ACL Surgical Options

ACL Reconstruction

Complete ACL tears, called ruptures, normally require ACL Reconstruction surgery followed by several months to a year of rehabilitation. ACL Reconstruction is the most common form of treatment for patients who require the use of a stable knee for athletic sports, walking, or other low-impact activities. Typically, the new ligament material (graft) can be taken from one of the patient's own tendons (autograft), or the graft can be taken from a tendon in the knee of a tissue donor (allograft).You and your doctor will decide which option is best for your particular situation.

ACL Reconstruction is usually performed as an outpatient procedure and rarely requires an overnight stay in the hospital. The entire procedure requires approximately 1-2 hours to complete and is typically performed under general anesthesia, spinal or epidural.

ACL Reconstruction is most often performed arthroscopically. Arthroscopy is a surgical technique that uses long tube-like scopes that are inserted into the body through very small incisions. These scopes display the inside of your knee joint on a monitor, allowing the surgeon to precisely manipulate the surgical instruments.

The ACL Reconstruction procedure creates tunnels in the thigh bone (femur) and the shin bone (tibia) to make a path for the new graft (tendon). One of the most common graft used is the semi-tendonosis/gracilis graft. This graft is taken from a portion of the muscles in the thigh. The graft is passed through specially designed instruments into the tunnels and fixed inside the tunnels. The new graft is fixed inside the tunnels with screws, buttons, pins, or similar devices. Some of those devices are made out of materials that resorb or dissolve with time and are replaced with bone by the body. The graft crosses the joint in the position as the original ACL after it is fixed with these devices. The small incisions are then closed and a knee compression bandage is applied. Some surgeons prefer to use a long leg brace postoperatively.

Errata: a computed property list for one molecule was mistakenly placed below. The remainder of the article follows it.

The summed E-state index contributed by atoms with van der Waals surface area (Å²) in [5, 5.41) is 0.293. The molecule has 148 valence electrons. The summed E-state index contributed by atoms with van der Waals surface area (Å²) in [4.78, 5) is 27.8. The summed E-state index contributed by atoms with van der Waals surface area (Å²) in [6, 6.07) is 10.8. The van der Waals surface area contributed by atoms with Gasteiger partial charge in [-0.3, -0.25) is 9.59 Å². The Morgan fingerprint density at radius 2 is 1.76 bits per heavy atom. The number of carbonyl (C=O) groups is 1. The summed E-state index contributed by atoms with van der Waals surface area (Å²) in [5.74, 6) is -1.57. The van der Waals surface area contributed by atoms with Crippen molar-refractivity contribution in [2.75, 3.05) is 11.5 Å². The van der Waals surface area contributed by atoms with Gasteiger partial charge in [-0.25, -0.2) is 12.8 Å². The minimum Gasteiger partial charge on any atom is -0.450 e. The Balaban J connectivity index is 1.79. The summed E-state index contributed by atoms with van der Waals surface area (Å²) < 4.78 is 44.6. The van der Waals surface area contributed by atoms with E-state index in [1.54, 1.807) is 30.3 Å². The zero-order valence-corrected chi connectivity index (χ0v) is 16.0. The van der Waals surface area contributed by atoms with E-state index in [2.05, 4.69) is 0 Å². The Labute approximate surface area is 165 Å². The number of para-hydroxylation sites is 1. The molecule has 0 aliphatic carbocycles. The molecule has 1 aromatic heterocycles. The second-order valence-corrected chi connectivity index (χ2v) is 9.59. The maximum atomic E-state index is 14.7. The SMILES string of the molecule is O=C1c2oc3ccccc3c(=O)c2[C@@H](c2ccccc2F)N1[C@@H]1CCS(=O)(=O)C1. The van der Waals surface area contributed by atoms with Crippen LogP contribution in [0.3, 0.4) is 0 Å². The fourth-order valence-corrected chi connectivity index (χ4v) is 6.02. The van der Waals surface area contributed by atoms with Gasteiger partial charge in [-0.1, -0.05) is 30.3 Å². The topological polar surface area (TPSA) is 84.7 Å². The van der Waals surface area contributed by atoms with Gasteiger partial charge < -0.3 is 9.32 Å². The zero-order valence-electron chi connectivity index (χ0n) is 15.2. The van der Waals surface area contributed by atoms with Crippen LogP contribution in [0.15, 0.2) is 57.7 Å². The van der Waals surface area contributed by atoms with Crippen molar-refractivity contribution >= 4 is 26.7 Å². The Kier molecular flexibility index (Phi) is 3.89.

Recovery

As you and your doctor may have discussed before surgery, extensive rehabilitation is the key to your recovery from ACL reconstruction. Recovery normally requires five to six months, or until the graft is transformed by soft tissue and the ligament is healed. This can require the better part of one year. If the graft is ruptured or stretched during the recovery, a second surgery may be required.

Your physical therapy for the first three weeks after surgery will be bending and stretching exercises to increase active range of motion, flexibility, and strength in your knee. While your knee may feel tight and slightly painful, it is important to keep your joint moving to promote healing and maintain flexibility.

After the first three to four weeks, your physical therapy will most likely concentrate on resistive type strength building exercises (such as cycling or swimming), which are low impact and less harmful to perform, as directed by your surgeon. Strength building exercises are important not only to recover lost muscle mass due to surgery but also to improve joint stability, reducing stress on the ligaments.

Following surgery you may be using crutches as needed for the first few weeks. Crutches are usually not necessary once the knee is comfortable enough to walk. Your surgeon will evaluate your progress and advise you on when you may discontinue using the crutches.

The results of your ACL Reconstruction are based on your discipline, motivation, and perseverance in performing the physical therapy program. With cooperation and dedication, you have an excellent chance in regaining strength and stability.

Maximum medical improvement should be restored to your knee after two to four months of following your physical therapy treatment plan. Once your doctor clears you, most patients typically return to unrestricted recreational activities.

Biomet is a manufacturer of orthopedic implants and does not practice medicine.

This information was prepared in conjunction with a licensed physician and is presented as general information only. Only an orthopedic surgeon can determine what treatment is appropriate. The life of any implant will depend on your weight, age, activity level, and other factors. For more information on risks, warnings, and possible adverse effects, see the Patient Risk Information section found within Biomet.com. Always ask your doctor if you have any questions regarding your particular condition or treatment options.

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